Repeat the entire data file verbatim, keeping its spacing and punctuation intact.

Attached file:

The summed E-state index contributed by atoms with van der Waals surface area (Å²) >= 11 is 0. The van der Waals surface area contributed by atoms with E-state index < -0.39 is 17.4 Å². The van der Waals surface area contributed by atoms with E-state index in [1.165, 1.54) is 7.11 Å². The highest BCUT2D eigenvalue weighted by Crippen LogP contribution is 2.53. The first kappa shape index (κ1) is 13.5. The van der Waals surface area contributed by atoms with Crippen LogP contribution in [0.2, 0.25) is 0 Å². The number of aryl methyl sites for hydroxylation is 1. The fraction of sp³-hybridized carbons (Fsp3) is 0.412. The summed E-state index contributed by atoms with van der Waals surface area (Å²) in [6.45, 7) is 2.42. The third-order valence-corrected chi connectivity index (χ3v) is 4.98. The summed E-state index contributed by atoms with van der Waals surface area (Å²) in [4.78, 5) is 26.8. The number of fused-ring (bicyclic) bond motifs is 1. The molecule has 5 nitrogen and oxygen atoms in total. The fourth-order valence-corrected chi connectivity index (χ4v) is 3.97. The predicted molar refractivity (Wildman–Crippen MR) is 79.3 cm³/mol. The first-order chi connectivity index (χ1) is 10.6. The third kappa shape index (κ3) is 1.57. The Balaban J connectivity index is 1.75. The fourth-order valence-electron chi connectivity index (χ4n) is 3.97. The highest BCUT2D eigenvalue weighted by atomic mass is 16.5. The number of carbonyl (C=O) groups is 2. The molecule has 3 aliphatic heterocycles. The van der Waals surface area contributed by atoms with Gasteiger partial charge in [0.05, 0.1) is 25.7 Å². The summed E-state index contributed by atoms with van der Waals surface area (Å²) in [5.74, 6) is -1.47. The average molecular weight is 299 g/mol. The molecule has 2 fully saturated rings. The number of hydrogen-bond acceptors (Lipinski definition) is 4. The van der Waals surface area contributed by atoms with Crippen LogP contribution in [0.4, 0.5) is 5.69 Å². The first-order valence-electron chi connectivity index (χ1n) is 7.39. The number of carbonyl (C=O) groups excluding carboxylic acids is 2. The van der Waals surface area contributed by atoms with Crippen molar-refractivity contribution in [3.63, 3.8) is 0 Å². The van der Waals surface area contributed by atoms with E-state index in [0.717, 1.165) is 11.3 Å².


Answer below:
The summed E-state index contributed by atoms with van der Waals surface area (Å²) >= 11 is 0. The van der Waals surface area contributed by atoms with E-state index < -0.39 is 17.4 Å². The van der Waals surface area contributed by atoms with E-state index in [1.165, 1.54) is 7.11 Å². The highest BCUT2D eigenvalue weighted by Crippen LogP contribution is 2.53. The first kappa shape index (κ1) is 13.5. The van der Waals surface area contributed by atoms with Crippen LogP contribution in [0.2, 0.25) is 0 Å². The number of aryl methyl sites for hydroxylation is 1. The fraction of sp³-hybridized carbons (Fsp3) is 0.412. The summed E-state index contributed by atoms with van der Waals surface area (Å²) in [6.45, 7) is 2.42. The third-order valence-corrected chi connectivity index (χ3v) is 4.98. The summed E-state index contributed by atoms with van der Waals surface area (Å²) in [4.78, 5) is 26.8. The number of fused-ring (bicyclic) bond motifs is 1. The molecule has 5 nitrogen and oxygen atoms in total. The fourth-order valence-corrected chi connectivity index (χ4v) is 3.97. The predicted molar refractivity (Wildman–Crippen MR) is 79.3 cm³/mol. The first-order chi connectivity index (χ1) is 10.6. The third kappa shape index (κ3) is 1.57. The Balaban J connectivity index is 1.75. The fourth-order valence-electron chi connectivity index (χ4n) is 3.97. The highest BCUT2D eigenvalue weighted by atomic mass is 16.5. The number of carbonyl (C=O) groups is 2. The molecule has 3 aliphatic heterocycles. The van der Waals surface area contributed by atoms with Gasteiger partial charge in [0.05, 0.1) is 25.7 Å². The summed E-state index contributed by atoms with van der Waals surface area (Å²) in [5.74, 6) is -1.47. The average molecular weight is 299 g/mol. The molecule has 2 fully saturated rings. The number of hydrogen-bond acceptors (Lipinski definition) is 4. The van der Waals surface area contributed by atoms with Crippen LogP contribution in [0.4, 0.5) is 5.69 Å². The first-order valence-electron chi connectivity index (χ1n) is 7.39. The number of carbonyl (C=O) groups excluding carboxylic acids is 2. The van der Waals surface area contributed by atoms with Crippen molar-refractivity contribution in [3.63, 3.8) is 0 Å². The van der Waals surface area contributed by atoms with E-state index in [0.717, 1.165) is 11.3 Å².